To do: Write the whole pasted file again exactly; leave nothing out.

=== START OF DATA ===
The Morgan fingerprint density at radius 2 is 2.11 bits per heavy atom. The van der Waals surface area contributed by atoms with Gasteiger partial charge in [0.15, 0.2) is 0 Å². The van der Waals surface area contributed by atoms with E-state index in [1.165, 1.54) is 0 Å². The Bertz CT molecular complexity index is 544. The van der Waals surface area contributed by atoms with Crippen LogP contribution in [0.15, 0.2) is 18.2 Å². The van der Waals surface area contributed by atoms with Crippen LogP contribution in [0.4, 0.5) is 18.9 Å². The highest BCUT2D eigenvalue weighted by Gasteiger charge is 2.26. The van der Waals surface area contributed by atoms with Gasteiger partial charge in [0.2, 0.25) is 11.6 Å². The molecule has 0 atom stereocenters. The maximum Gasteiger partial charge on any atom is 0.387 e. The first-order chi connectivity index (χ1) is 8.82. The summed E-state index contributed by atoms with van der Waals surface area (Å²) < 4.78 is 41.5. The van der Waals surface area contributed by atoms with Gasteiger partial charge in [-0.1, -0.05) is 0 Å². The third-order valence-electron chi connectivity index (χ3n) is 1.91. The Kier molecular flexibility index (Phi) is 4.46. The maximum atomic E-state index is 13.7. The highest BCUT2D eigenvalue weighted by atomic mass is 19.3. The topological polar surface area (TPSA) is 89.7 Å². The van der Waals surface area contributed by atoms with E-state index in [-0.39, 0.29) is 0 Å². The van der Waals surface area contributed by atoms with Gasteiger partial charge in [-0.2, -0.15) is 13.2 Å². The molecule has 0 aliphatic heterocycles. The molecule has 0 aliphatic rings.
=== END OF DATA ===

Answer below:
The Morgan fingerprint density at radius 2 is 2.11 bits per heavy atom. The van der Waals surface area contributed by atoms with Gasteiger partial charge in [0.15, 0.2) is 0 Å². The van der Waals surface area contributed by atoms with E-state index in [1.165, 1.54) is 0 Å². The Bertz CT molecular complexity index is 544. The van der Waals surface area contributed by atoms with Crippen LogP contribution in [0.15, 0.2) is 18.2 Å². The van der Waals surface area contributed by atoms with Crippen LogP contribution in [0.4, 0.5) is 18.9 Å². The highest BCUT2D eigenvalue weighted by Gasteiger charge is 2.26. The van der Waals surface area contributed by atoms with Gasteiger partial charge in [0.2, 0.25) is 11.6 Å². The molecule has 0 atom stereocenters. The maximum Gasteiger partial charge on any atom is 0.387 e. The first-order chi connectivity index (χ1) is 8.82. The summed E-state index contributed by atoms with van der Waals surface area (Å²) < 4.78 is 41.5. The van der Waals surface area contributed by atoms with Gasteiger partial charge in [-0.1, -0.05) is 0 Å². The third-order valence-electron chi connectivity index (χ3n) is 1.91. The Kier molecular flexibility index (Phi) is 4.46. The maximum atomic E-state index is 13.7. The highest BCUT2D eigenvalue weighted by atomic mass is 19.3. The topological polar surface area (TPSA) is 89.7 Å². The van der Waals surface area contributed by atoms with E-state index in [-0.39, 0.29) is 0 Å². The van der Waals surface area contributed by atoms with Gasteiger partial charge in [-0.2, -0.15) is 13.2 Å². The molecule has 0 aliphatic heterocycles. The molecule has 0 aliphatic rings.